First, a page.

What Is a Nomad, and Are There Any Nomadic Tribes That Still Exist?

Posted on Categories Discover Magazine

In a world marked by the constant hustle and bustle of urban life, there exist communities that defy the norms of settled existence, embracing a lifestyle that revolves around perpetual movement.

These enigmatic groups, often called nomads, have a rich history of following traditional lifestyles, and many of them still live as nomads all around the world.

What Are Nomads?

Nomads are communities of people who continually move (usually seasonally) rather than live in a permanent settlement.

Experts believe the nomadic lifestyle started approximately 12,000 years ago, and they estimate that currently, there are 30 to 40 million nomads worldwide. 

What Are the Different Types of Nomadic People?

Nomads come in various forms, each with their unique way of living and cultural practices. Historically, there have been three different types of nomadic people:

Hunter and Gatherer Nomads

Historically, nomadic hunter-gatherers are among the earliest human societies. They rely on hunting animals and gathering wild plants, rather than settling in one place and practicing agriculture. Hunter and gatherer nomads move frequently to follow the migrations of game sources and the seasonal availability of plants. Traditionally, they lived in small, mobile groups and had a deep knowledge of their environment.

Pastoral Nomads

Pastoral nomads raise livestock such as cattle, sheep, goats or camels. They move with their herds in search of grazing land and water sources. This lifestyle is often found in arid and semi-arid regions where agriculture is challenging. Pastoral nomads have a strong connection to their animals, which provide them with food, clothing and transportation.

Peripatetic Nomads (Trader or Tinker Nomads)

Peripatetic nomads are a diverse group that includes communities like the Romani people and Irish Travellers. They are characterized by their constant movement, not necessarily tied to agriculture or herding. Instead, they travel to trade goods, provide services or engage in various crafts. Their nomadic lifestyle often leads to a unique cultural identity and traditions, emphasizing adaptability and mobility.

Read More: 5 of the Most Isolated People on Earth

Nomadic Tribes That Still Exist Today

Although nomadism has changed and declined over time, there are still some tribes that are nomadic today. Of the many, here are four notable nomadic communities.  

1. The Van Gujjars


Gujjar refers to a nomadic ethnic group found across Afghanistan, Pakistan and India. The Gujjars are broken up into several clans, one being the Van Gujjars. 

The Van Gujjars are pastoral nomads who live in Uttarakhand, a state in Northern India among the Himalayas. They practice transhumance, the process of moving livestock to different areas according to the season. During the winter months, the Van Gujjars raise herds of buffalo in the lower valleys of the Himalayas. In the summer, they move their herds to alpine regions and sell milk and milk-based food products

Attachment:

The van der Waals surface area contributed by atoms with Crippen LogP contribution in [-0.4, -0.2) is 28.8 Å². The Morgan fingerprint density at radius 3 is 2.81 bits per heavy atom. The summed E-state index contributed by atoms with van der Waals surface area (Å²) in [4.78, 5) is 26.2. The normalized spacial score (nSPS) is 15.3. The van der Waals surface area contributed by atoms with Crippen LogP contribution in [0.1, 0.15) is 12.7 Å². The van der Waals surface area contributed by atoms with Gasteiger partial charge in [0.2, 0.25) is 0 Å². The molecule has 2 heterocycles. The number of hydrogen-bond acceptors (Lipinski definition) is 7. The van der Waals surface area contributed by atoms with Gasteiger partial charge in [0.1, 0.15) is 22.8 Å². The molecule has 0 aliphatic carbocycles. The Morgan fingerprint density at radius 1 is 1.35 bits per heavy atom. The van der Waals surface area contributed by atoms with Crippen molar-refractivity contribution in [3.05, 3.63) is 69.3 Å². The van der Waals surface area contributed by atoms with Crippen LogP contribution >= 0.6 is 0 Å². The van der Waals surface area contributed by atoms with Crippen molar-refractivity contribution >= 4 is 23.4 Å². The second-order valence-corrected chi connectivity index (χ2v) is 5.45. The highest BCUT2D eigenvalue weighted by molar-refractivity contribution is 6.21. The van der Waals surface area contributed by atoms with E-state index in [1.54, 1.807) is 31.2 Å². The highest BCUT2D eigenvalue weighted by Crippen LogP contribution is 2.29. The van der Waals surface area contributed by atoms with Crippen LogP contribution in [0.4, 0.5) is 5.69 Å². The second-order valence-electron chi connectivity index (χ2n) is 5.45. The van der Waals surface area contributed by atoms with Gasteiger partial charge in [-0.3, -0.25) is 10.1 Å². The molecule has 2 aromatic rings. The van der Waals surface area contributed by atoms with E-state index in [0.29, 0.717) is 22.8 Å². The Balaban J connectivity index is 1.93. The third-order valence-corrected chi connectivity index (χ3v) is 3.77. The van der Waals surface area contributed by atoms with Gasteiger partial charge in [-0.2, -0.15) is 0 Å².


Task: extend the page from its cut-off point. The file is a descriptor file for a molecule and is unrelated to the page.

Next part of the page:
2. The Maasi

(Credit:Amy Nichole Harris/Shutterstock)

Living in parts of Kenya and northern Tanzania, the Maasi economy relies on cattle. Their cattle are a source of food — providing beef and milk. The animal hides are used to make clothes, sandals and the walls and roofs of their shelters. They use the bones and horns to make utensils and bowls.

The Maasai people are hunter and gatherer nomads who eat a very limited diet, primarily relying on their cattle for meat, milk and blood. Maasai warriors are known for their incredible jumping abilities, and their jumping dance has been part of their culture for centuries.

Read More: 7 Ancient Indigenous Inventions That Are Part of Our Lives Today

3. The Sami


With an estimated population of 50,000 to 100,000, the Sami People live in northern Sweden, Finland, Norway and the Kola Peninsula of Russia. For centuries, these hunter and gatherer nomads consisted of the coastal area Sami who engaged in trapping, fishing and farming while mountain-dwelling Sami hunted reindeer. 

In the 17th century, they started domesticating the reindeer and became known for moving their herds between summer and winter pastures. Comprising only 10 percent of the Sami population, the herders continue this practice today — breeding reindeer for fur, transportation and meat. There are nine Sami languages, which are related but different. UNESCO considers all of these languages as endangered.  

4. The Nukak

The Nukak are the last indigenous people of Colombia to have contact with the outside world. These nomadic hunter-gatherers avoided interaction with mainstream society until 1988, when a group of colonists in the town of Calamar found them. 

That event was the beginning of the Nukaks’ dramatic devastation. They became exposed to the flu and pneumonia, illnesses they had no resistance to. They also lost much of their land through deforestation and/or being taken over by various guerrillas, armies and coca farmers. As of 2019, Colombia’s Constitutional Court declared that the Nukak were at “imminent risk of extinction,” with only several hundred Nukak remaining.

Read More: First Disappearance of Uncontacted Tribe – These Are The Threats Others Face

Leave a Reply